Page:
Mentions: In Figure 1 we show the mean (± robust SEM clustered by interviewer) offer (panel A), MAO (panel B), and offer-MAO (panel C) as a function of different DD characterizations. Short- and long-run DD are measured based on the number of impatient responses (from 0 to 6) the individual made for each of the two subtasks, while “combined DD” refers to the average of the above DD measures ([DDs+DDl]/2). For visual clarity we categorized individuals in three groups according to their DD (as in Espín et al., 2012) and plot offers and MAOs in terms of their deviation from the mean offer (0.462 ± 0.007) and MAO (0.350 ± 0.009), defined as a fraction of the pie. Positive deviations indicate above-average offers or MAOs in each case. From left to right and separated by dashed lines, the short-run, long-run, and combined DDs appear split in terciles (“low,” “med,” and “high” for the bottom, middle, and top tercile, respectively).

Bottom Line: If the responder rejects, neither player gets anything.This behavior systematically reduces the payoffs of those who interact with impatient individuals.These findings indicate that competitively reducing other's payoffs, rather than fairness (or self-interest), is the short-run goal in ultimatum bargaining.

View Article: PubMed Central - PubMed

Affiliation: Department of Economics, Business School, Middlesex University London London, UK ; GLOBE, Departamento de Teoría e Historia Económica, Universidad de Granada Granada, Spain.

ABSTRACT
The ultimatum game (UG) is widely used to study human bargaining behavior and fairness norms. In this game, two players have to agree on how to split a sum of money. The proposer makes an offer, which the responder can accept or reject. If the responder rejects, neither player gets anything. The prevailing view is that, beyond self-interest, the desire to equalize both players' payoffs (i.e., fairness) is the crucial motivation in the UG. Based on this view, previous research suggests that fairness is a short-run oriented motive that conflicts with the long-run goal of self-interest. However, competitive spite, which reflects an antisocial (not norm-based) desire to minimize others' payoffs, can also account for the behavior observed in the UG, and has been linked to short-run, present-oriented aspirations as well. In this paper, we explore the relationship between individuals' intertemporal preferences and their behavior in a citywide dual-role UG experiment (N = 713). We find that impatience (short-run orientation) predicts the rejection of low, "unfair" offers as responder and the proposal of low, "unfair" offers as proposer, which is consistent with spitefulness but inconsistent with fairness motivations. This behavior systematically reduces the payoffs of those who interact with impatient individuals. Thus, impatient individuals appear to be keen to minimize their partners' share of the pie, even at the risk of destroying it. These findings indicate that competitively reducing other's payoffs, rather than fairness (or self-interest), is the short-run goal in ultimatum bargaining.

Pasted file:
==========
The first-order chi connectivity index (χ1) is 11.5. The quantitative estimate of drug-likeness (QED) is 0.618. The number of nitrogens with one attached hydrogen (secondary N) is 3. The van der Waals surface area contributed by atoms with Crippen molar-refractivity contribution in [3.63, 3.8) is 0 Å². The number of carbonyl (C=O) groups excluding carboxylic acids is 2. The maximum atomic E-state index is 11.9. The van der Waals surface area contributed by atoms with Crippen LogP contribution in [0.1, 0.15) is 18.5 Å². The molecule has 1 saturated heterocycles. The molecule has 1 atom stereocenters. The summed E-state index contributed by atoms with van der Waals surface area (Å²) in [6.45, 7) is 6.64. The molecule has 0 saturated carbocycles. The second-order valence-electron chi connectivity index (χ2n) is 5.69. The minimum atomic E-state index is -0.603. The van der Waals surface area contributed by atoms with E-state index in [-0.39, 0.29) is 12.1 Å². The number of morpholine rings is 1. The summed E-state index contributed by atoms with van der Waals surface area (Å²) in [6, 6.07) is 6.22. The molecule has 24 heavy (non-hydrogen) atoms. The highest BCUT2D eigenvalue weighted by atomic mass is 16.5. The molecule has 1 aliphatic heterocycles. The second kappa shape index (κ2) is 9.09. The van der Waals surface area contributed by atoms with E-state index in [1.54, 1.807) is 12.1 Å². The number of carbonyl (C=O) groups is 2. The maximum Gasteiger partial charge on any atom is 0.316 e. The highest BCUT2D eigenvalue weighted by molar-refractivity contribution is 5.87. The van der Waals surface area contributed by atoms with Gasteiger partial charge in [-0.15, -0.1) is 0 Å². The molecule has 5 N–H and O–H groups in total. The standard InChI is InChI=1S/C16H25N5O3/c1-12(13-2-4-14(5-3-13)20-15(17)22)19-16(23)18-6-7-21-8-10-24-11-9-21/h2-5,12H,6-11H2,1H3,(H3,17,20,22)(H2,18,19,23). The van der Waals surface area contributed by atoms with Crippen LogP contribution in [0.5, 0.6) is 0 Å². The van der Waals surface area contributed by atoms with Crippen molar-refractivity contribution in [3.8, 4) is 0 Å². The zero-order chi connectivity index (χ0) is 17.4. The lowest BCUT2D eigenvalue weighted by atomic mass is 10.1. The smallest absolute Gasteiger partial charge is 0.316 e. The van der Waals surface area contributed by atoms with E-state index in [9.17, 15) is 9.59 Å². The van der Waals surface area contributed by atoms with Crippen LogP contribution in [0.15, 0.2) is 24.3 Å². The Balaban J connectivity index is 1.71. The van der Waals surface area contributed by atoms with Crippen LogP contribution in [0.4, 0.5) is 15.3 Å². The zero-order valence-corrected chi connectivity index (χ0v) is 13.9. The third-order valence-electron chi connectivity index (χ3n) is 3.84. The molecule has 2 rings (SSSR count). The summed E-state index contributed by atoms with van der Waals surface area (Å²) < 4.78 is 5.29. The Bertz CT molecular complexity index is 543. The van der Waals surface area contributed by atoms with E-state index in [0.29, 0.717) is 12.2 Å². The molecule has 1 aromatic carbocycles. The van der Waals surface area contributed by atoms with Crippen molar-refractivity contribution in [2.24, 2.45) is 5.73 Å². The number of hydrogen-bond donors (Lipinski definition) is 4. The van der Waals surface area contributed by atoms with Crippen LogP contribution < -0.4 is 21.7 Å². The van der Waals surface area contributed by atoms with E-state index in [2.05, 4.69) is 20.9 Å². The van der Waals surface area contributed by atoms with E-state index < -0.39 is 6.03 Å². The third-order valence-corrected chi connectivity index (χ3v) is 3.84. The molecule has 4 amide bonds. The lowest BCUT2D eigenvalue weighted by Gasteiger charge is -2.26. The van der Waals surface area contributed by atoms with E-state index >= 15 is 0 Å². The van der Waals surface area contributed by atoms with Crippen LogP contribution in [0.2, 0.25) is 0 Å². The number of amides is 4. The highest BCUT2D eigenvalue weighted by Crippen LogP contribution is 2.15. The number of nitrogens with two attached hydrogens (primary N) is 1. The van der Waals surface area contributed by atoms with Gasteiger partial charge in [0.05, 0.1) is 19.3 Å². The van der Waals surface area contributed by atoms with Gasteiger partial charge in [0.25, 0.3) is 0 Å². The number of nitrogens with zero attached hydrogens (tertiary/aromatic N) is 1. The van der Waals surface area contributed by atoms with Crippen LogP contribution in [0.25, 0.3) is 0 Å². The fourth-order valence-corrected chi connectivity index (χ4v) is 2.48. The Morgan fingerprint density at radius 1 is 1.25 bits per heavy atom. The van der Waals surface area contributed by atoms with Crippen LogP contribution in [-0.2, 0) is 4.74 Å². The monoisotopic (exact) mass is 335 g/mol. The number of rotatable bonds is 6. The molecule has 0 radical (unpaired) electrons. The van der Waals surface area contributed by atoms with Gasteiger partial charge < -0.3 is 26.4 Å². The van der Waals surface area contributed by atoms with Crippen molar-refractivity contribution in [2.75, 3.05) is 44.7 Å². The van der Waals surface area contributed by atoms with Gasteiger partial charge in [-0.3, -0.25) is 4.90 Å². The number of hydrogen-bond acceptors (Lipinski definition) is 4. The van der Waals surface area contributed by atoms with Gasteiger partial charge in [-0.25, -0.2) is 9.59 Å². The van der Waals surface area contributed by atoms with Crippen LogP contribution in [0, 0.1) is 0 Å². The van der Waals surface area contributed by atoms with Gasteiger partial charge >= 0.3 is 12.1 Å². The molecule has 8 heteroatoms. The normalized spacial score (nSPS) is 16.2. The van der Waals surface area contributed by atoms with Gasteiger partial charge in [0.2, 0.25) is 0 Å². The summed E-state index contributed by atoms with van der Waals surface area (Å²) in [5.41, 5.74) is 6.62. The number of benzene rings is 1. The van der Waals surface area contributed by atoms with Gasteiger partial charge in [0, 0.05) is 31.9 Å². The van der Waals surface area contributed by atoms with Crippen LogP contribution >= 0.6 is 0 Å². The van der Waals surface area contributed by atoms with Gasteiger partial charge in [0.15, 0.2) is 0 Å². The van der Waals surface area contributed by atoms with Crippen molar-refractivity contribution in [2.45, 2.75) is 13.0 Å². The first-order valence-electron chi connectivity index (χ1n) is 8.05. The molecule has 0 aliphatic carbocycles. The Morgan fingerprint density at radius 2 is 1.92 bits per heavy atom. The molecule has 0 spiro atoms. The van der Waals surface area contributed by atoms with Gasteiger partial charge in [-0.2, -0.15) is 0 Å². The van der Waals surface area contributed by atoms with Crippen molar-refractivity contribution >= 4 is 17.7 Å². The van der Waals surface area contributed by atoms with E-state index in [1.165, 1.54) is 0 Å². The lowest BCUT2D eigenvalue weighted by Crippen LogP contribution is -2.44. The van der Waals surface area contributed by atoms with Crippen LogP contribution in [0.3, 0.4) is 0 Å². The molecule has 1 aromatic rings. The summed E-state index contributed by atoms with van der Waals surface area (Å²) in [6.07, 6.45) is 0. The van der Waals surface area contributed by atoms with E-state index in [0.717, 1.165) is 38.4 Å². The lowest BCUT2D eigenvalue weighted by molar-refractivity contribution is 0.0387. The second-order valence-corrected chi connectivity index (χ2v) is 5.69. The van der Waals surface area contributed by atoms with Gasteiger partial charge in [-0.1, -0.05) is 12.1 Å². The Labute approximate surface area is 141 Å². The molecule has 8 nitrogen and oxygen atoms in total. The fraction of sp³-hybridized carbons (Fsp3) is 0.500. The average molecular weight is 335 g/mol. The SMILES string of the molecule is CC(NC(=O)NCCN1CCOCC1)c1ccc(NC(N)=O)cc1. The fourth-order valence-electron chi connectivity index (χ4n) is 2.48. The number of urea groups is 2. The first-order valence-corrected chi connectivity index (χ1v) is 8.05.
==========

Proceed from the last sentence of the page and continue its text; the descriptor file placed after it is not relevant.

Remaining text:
No MeSH data available.


Related in: MedlinePlus